Today — a sunny April afternoon — this perennial Hollywood location nestled on the southern tip of Griffith Park is standing in for an antediluvian village somewhere in the neighborhood (and time frame) of Sodom and Gomorrah. In a clearing at one cave opening, a few dozen extras dressed in wicker and twigs are cheering in front of the cameras as Dwayne Johnson pretends to beat Michael Clarke Duncan with a stick.
A six-time WWF champion, Johnson (the name The Rock was born with 29 years ago) knows something about fake fighting. “This part of it isn’t all that different from what I do on TV,” he says while the Green Mile Oscar nominee staggers off in need of an ice pack (to soothe the lip Johnson accidentally elbowed during their last take). “But instead of smashing people with metal folding chairs, we’re using swords and knives and a wider array of props. I’m able to pick it up fairly quickly. All I need is about two minutes to figure out the scene.”
Off-camera, Johnson couldn’t be less like his slogan-shouting, pile-driving, groin-kicking WWF alter ego. He’s perfectly polite, the kind of guy who opens doors for ladies (and reporters). He speaks in a near whisper, with a slightly plummy, almost erudite precision — a voice that sounds like it’d be comfortable reading Joan Didion on National Public Radio. Even bare-chested and carrying a spear — as he is right now on the Scorpion King set — you half expect him to suggest retiring to the library for brandies and Debussy.
“Most action stars aren’t nearly as well-spoken,” says Sommers. “He’s very smart. Very civilized. Also, he’s really big and looks like he could beat up Brendan.”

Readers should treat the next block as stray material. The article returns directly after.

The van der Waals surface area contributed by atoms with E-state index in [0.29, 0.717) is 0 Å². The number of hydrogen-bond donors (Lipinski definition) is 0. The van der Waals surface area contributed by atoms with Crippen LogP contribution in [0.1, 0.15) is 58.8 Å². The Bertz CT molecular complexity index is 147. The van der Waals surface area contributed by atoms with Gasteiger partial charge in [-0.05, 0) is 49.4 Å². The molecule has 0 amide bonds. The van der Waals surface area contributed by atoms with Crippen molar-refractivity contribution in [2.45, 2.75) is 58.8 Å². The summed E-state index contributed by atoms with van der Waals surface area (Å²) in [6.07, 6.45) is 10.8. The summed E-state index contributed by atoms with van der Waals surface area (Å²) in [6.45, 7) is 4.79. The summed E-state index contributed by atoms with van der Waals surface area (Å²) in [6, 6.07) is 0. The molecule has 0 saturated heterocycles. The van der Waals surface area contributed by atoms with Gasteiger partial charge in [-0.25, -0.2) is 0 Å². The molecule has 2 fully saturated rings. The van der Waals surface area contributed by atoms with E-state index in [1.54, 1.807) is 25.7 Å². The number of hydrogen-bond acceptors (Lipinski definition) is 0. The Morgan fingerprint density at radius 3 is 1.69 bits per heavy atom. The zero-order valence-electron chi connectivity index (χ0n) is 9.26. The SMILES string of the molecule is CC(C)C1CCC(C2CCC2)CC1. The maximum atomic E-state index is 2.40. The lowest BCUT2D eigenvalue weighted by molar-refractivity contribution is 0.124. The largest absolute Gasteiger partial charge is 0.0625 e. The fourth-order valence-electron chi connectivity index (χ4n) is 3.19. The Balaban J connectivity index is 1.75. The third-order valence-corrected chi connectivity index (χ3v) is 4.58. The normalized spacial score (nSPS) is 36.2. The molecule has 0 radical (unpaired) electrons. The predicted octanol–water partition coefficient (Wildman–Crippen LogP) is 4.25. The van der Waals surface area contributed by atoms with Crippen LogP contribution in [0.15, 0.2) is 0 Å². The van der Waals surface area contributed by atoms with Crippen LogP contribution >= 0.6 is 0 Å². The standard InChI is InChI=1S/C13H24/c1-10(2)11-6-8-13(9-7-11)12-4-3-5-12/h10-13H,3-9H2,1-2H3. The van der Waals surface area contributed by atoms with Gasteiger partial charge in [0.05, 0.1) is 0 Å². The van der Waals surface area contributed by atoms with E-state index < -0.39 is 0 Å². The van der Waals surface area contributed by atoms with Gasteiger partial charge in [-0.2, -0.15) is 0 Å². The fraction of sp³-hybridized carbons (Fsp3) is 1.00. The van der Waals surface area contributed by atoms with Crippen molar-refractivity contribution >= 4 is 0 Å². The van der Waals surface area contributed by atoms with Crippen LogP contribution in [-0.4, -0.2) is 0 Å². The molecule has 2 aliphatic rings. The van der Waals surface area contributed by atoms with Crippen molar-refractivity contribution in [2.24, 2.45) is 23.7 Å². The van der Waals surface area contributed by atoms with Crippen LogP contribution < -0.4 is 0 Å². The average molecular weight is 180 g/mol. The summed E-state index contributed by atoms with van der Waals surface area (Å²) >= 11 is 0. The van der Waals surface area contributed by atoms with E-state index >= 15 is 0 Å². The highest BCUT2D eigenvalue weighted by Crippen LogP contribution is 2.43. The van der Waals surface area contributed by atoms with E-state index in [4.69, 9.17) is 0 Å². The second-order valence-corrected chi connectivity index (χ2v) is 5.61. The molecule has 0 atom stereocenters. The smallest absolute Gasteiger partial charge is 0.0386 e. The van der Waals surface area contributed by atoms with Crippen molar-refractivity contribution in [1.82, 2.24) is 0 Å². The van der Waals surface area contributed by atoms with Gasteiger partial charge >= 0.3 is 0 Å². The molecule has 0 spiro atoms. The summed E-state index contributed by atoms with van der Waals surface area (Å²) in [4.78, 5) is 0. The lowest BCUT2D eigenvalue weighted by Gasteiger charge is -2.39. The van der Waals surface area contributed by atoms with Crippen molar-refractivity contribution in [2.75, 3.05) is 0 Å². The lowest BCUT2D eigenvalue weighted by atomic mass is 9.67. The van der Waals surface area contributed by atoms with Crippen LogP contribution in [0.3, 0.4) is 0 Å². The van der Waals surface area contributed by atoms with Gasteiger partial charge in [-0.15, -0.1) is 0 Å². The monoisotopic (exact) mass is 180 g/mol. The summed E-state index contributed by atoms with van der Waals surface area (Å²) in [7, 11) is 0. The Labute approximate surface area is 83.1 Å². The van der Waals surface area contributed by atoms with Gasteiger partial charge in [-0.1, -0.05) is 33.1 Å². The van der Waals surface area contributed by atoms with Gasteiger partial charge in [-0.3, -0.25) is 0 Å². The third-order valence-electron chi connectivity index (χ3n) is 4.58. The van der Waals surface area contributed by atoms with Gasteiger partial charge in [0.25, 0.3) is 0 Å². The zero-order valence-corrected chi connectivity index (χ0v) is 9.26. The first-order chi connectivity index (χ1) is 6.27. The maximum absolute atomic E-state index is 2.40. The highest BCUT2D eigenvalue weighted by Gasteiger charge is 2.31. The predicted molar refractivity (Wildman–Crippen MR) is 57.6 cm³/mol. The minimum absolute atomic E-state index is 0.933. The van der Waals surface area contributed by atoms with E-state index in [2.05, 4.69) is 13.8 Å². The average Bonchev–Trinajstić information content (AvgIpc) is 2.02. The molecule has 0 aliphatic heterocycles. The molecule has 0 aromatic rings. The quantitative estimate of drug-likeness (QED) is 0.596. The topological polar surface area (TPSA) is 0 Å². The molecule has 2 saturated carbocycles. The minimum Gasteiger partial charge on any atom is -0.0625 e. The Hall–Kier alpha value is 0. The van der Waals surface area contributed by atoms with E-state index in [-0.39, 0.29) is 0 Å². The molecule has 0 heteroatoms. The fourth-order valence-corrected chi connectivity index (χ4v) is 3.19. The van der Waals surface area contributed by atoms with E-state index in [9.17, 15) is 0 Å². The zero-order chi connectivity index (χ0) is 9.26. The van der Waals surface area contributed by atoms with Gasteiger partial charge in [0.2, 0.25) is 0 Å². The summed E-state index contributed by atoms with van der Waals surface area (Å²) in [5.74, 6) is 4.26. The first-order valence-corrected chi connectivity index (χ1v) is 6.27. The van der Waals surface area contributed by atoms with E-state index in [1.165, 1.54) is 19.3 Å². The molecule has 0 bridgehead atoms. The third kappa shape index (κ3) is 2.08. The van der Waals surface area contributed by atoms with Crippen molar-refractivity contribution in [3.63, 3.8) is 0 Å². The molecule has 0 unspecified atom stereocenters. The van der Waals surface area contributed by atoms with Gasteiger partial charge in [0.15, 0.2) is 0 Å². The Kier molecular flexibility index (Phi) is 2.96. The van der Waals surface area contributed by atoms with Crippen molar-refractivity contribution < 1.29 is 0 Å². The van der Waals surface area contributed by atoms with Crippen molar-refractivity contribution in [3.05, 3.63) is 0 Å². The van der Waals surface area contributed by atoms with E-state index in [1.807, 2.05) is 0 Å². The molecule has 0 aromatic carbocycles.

Oddly enough, Fraser never got the chance to actually work with Johnson on The Mummy Returns — or even meet him during production, unless you count their computer-generated encounter at the end of the movie. “Let’s put it this way,” says Fraser. “I was in a room with a 28-foot dreadlocks-flapping bug-man, so, yes, in that sense we met.”
NEXT: “I always knew I wanted to do film,” Johnson says. “And not only did I want to do film, I wanted to make an impact.”
[pagebreak]That Sommers would make a Mummy follow-up at all became a historical inevitability after the first film’s opening. Released nearly two years ago to the day of the sequel’s May 4 bow, The Mummy surprised even its studio by grossing an astonishing $43.4 million in its debut weekend (Universal’s projections had it closer to $20 million). Initially, though, Sommers had doubts about reawakening the mummy. “Sequels usually suck,” he says bluntly. Besides, the first Mummy had been an arduous, dangerous shoot (Sommers even took out terrorist insurance on his actors while filming in Morocco). Postproduction hadn’t been any easier, with the director still searching for the right tone—trying to balance campy with creepy—during editing. “The original script was a bit reckless,” concedes Fraser, who lost a chunk of his performance to Sommers’ scissors. “The characters related to one another a bit awkwardly. And the dialogue needed to be pared down. But it really was okay in the end.”
Still, Sommers decided that if he was going to do a sequel, he’d better do it quickly. “If I waited two or three years, I might not have been able to bring back the same actors,” he reasons. “Some of them might have been asking $20 million a movie by then. Or, God forbid, one of them might die. And there’s no way I would have made a sequel without the same actors.”